My therapist is trying to teach me this concept I have nicknamed Both And — it’s where multiple things can exist at one time. I can both be anxious and also just go to work. I can detest myself and still run errands.
As I grow older, I am starting to have the “both and” label on many of my memories and with institutions I hold close. The Jewish community I grew up in both taught me so many lessons and was deeply wrong in some arenas.
I read Requiem for the Spartans by Tim Alberta. It resonated. MSU is truly home to 50,000 people and even more when counting alumni like me. The thing about going to college with 50,000 people is that there is a scene for everyone. Always wanting to be different and weird, I never saw myself going to a sports school, and yet when the time came, there I was.
I immediately happened upon some of the best and most brilliant weirdos out there. Michigan State set itself up to feel small, cementing its students in their academic programing, Greek life, marching band, coop system — whatever community you want to be in, you can. It’s out there for you. What all of us share is the bucolic backdrop that looks precisely what you imagined college would look like when you were young. North Campus is home, the Sociology department, the African American history department, the Title 9 office, the art museum and the Residential College of the Arts and Humanities (RCAH) — my home.
RCAH is a special place. It gives you the feel of going to a private liberal arts college within a big school. The students who are a part of the program live in the building, eat in the building, go to class in the building, then tend to move to off-campus apartments close to the building. RCAH students — if I may be so bold as to paraphrase my own commencement address — come out as critical thinkers, do gooders and interesting people to have a conversation with. Who don't care if you end your sentences with prepositions. Even 10 years later, I think that is what a 20-year-old should get out of college.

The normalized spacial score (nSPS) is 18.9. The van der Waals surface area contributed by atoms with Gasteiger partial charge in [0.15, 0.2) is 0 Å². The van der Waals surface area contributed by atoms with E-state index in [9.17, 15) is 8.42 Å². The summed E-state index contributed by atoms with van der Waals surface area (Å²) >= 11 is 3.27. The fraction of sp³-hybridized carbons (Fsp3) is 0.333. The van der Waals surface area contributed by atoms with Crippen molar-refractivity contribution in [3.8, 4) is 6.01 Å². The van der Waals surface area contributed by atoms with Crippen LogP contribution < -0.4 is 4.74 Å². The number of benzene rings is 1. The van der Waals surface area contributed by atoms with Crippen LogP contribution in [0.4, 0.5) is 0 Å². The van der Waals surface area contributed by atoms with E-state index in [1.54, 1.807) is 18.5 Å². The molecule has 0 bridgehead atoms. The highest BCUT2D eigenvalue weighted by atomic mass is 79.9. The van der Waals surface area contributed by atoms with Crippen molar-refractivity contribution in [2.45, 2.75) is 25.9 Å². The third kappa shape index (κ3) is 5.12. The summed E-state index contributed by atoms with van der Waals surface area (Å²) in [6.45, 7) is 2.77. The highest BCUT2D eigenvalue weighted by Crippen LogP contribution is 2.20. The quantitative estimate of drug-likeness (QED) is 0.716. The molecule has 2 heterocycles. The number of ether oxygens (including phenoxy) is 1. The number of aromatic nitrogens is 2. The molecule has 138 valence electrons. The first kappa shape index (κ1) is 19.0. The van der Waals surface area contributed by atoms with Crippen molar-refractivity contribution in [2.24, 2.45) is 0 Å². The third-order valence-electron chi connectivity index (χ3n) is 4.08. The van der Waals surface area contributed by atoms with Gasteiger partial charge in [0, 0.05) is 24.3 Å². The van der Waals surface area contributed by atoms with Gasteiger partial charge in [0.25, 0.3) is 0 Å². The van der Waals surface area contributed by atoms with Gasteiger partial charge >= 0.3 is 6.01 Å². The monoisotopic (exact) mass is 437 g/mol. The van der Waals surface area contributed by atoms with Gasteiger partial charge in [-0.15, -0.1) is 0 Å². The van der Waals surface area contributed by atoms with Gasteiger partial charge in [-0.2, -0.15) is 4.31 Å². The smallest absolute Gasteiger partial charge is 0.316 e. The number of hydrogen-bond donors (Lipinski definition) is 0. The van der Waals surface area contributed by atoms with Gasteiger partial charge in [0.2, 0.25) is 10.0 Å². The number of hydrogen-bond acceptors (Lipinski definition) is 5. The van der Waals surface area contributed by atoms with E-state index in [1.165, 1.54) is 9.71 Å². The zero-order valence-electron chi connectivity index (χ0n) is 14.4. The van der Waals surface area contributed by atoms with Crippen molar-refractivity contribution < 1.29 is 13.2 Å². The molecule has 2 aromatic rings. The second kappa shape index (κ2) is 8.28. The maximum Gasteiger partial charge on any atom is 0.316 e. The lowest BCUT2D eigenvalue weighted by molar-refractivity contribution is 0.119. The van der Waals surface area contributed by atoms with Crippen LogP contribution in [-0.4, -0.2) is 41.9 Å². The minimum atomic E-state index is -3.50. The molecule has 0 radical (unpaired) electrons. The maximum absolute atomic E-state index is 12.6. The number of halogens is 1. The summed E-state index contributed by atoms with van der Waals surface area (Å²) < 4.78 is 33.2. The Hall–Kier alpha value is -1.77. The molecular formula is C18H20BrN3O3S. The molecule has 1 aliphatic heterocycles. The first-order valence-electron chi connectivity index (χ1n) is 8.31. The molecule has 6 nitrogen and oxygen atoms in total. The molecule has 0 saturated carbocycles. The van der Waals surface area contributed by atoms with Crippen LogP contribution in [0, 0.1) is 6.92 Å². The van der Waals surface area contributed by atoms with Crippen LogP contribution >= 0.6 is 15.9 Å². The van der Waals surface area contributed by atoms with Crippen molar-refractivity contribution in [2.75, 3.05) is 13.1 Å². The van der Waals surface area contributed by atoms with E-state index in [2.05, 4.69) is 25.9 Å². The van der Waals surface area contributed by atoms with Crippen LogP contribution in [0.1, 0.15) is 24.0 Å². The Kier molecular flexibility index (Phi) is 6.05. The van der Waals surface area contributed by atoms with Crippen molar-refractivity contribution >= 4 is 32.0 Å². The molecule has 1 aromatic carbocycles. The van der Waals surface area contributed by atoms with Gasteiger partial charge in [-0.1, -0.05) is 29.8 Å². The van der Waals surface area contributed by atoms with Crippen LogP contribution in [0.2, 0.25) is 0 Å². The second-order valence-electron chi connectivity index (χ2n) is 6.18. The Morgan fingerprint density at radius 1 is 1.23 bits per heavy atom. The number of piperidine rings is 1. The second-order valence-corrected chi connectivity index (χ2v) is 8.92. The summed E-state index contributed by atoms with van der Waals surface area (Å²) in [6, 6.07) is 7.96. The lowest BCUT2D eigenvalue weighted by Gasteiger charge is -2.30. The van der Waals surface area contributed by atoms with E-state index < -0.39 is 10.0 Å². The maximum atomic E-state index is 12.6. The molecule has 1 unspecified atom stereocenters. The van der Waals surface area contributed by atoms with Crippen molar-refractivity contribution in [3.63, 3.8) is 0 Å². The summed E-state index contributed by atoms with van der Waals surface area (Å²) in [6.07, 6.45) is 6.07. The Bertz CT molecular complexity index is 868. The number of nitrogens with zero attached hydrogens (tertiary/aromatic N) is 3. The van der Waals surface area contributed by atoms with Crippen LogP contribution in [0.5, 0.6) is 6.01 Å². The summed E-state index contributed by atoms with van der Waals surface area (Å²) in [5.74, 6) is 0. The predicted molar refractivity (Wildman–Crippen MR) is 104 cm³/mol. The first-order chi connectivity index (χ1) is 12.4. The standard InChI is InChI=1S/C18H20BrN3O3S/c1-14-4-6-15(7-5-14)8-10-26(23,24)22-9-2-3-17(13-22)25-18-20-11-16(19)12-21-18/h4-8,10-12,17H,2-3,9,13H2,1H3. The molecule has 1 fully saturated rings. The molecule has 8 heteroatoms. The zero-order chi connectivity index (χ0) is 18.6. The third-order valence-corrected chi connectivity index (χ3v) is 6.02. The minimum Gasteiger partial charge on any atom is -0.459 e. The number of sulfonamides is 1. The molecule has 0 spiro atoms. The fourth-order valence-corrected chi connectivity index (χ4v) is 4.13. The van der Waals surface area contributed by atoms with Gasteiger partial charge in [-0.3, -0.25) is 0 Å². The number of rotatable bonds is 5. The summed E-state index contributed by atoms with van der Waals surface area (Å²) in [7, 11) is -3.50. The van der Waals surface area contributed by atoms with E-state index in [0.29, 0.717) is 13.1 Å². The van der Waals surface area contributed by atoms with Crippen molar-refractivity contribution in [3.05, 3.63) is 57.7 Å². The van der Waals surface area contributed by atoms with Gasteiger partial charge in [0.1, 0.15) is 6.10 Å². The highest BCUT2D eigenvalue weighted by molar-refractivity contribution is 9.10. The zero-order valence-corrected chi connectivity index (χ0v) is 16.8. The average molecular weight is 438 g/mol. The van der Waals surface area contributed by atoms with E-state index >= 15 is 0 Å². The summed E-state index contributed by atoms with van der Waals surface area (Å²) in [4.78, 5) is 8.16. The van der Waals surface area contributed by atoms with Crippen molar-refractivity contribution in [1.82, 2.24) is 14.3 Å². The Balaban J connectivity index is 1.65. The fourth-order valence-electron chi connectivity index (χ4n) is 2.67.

Despite RCAH and all that I got from it, I have long known MSU to not be perfect. Outside of my RCAH experience, my involvement in activism was born out of MSU’s sexual-assault problems. Someone in my year was assaulted by members of the MSU basketball team and I spent four years working to bring light to the situation to get justice for the victim. We dropped banners at basketball games, took back the night, protested at the DA’s office and stormed the Provost's office — only to see nothing happen. One of the accused players befriended a terminally ill 5-year-old girl, which became the narrative for his remaining years as a Spartan. He went on to the NBA.
Years after that, this problem put MSU on a global stage as Larry Nassar was exposed as a serial sexual predator, and almost worse, our trusted leaders were exposed for their lack of action. This was devastating to my classmates and me — and yet we still held our memories of school in great regard.
And now this. On Monday night February 13, the stuff of my nightmares came to life. A place I once called home — my special little slice of educational euphoria — under attack. A gunman rained bullets all over North Campus. The dorm I had lived in was on total lockdown, students barricading their doors with bookshelves. When I lived there, we used towels to barricade the weed smoke.
Now in addition to balancing my disappointments and accomplishments, every time I think of the green collegiate campus, I imagine young people just like me fearing for their lives. I imagine myself and my friends huddled in our rooms, crying. I imagine how those students would come back to campus and nothing would ever be the same. That one night will forever be seared into their memory of MSU. It will never feel the way it once did to any of us. And that is devastating.
I work in policy — and I believe that policy changes are the answer to creating a better future, even if slowly.
Now somewhere I hold dear has been attacked. I think about how often we call for policy changes that ring empty as we know we are facing the near impossible with our divisive government. I have spent a lot of time thinking about achievable solutions. It scares me endlessly that I don't have them and, to be honest, all I can do is hope and pray. That feels really hard. It feels existentially dark and difficult to contend with.
So the question is — how do I remember the school that gave me so much? As one that turns their back on victims of sexual assault? As one that will be marred by a brutal and violent attack? Or a place I called home, where I loved to live and to learn?
It’s hard to know. Happy memories and secondary trauma. The only thing I do know is that I have to work hard to hold both and keep moving forward. Both And.
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